By targeting mutations, researchers say fewer patients will be needed to prove the efficacy of new drugs, hastening their path to the market. In addition, fewer people will be enrolled in trials of drugs that provide them little hope of benefit.

But the use in drug development of specific genetic traits in tumors, called biomarkers, poses a maze of challenges. Many tumors are complex organisms fueled by multiple pathways. When one is disrupted even by a potent single agent, others compensate to help tumors develop resistance to treatment. Target therapies will likely be more effective when given along with similar agents or as some are used now, with existing conventional drugs.

Researchers and drug companies are already working to test combinations of targeted agents. In some cases, they are collaborating with rivals. Combining agents risks increasing side effects and the cost of therapy, researchers and regulators say, and will likely require changes to current procedures for approving drugs.

In addition, companies developing any drug that targets a specific mutation must also develop a valid companion diagnostic test to identify patients who would be candidates for the treatment. Diagnostic tests are reviewed by part of the Food and Drug Administration that is separate from drug approval, complicating the need to develop the test and drug in tandem, says Mace Rothenberg, senior vice president of clinical development for Pfizer’s oncology business unit.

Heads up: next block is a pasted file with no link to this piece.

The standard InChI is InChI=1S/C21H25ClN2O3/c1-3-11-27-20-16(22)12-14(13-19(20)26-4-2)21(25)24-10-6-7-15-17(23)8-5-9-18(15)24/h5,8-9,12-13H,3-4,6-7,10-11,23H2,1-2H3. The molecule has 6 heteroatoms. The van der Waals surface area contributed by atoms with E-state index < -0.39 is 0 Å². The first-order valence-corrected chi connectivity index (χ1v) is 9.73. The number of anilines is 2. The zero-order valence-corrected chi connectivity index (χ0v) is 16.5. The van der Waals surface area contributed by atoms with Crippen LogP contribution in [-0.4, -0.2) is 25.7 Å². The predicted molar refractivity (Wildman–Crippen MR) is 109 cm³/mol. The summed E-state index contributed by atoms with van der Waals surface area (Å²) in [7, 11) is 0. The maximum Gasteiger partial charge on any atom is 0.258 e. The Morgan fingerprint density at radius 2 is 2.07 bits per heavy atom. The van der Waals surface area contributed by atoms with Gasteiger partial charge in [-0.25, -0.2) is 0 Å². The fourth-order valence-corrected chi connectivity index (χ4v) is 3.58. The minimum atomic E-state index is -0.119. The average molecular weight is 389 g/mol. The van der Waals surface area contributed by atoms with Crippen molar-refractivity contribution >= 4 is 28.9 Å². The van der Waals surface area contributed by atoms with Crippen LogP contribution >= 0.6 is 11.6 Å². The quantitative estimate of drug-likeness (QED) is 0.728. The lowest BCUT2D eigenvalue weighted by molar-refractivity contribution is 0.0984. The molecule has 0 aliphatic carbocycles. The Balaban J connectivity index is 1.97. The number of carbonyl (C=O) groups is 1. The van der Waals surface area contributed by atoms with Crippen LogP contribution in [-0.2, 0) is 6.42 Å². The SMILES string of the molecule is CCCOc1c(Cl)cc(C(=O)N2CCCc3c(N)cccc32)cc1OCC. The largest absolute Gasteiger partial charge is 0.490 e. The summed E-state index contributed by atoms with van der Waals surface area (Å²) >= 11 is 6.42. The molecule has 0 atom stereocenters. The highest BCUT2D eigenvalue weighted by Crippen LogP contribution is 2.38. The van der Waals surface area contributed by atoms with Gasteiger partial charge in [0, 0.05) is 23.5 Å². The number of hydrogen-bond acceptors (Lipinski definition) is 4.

Janet Woodcock, director of the FDA’s Center for Drug Evaluation and Research, says the agency also sees the potential for targeted drugs and is working to change regulatory policies to help accommodate these scientific advances. At a recent cancer symposium in New York Dr. Woodcock said, “We are on the tipping point of a whole new game in how we develop drugs [for cancer].”

The targeted skin-cancer drug featured at the ASCO meeting is called vemurafenib and is being developed by Roche Holding AG and Daiichi Sankyo‘s Plexxikon unit. It inhibits a mutated form of a gene called BRAF found in more than half of patients with advanced melanoma and has been shown to have hardly any treatment effect on patients with a normal version of the gene.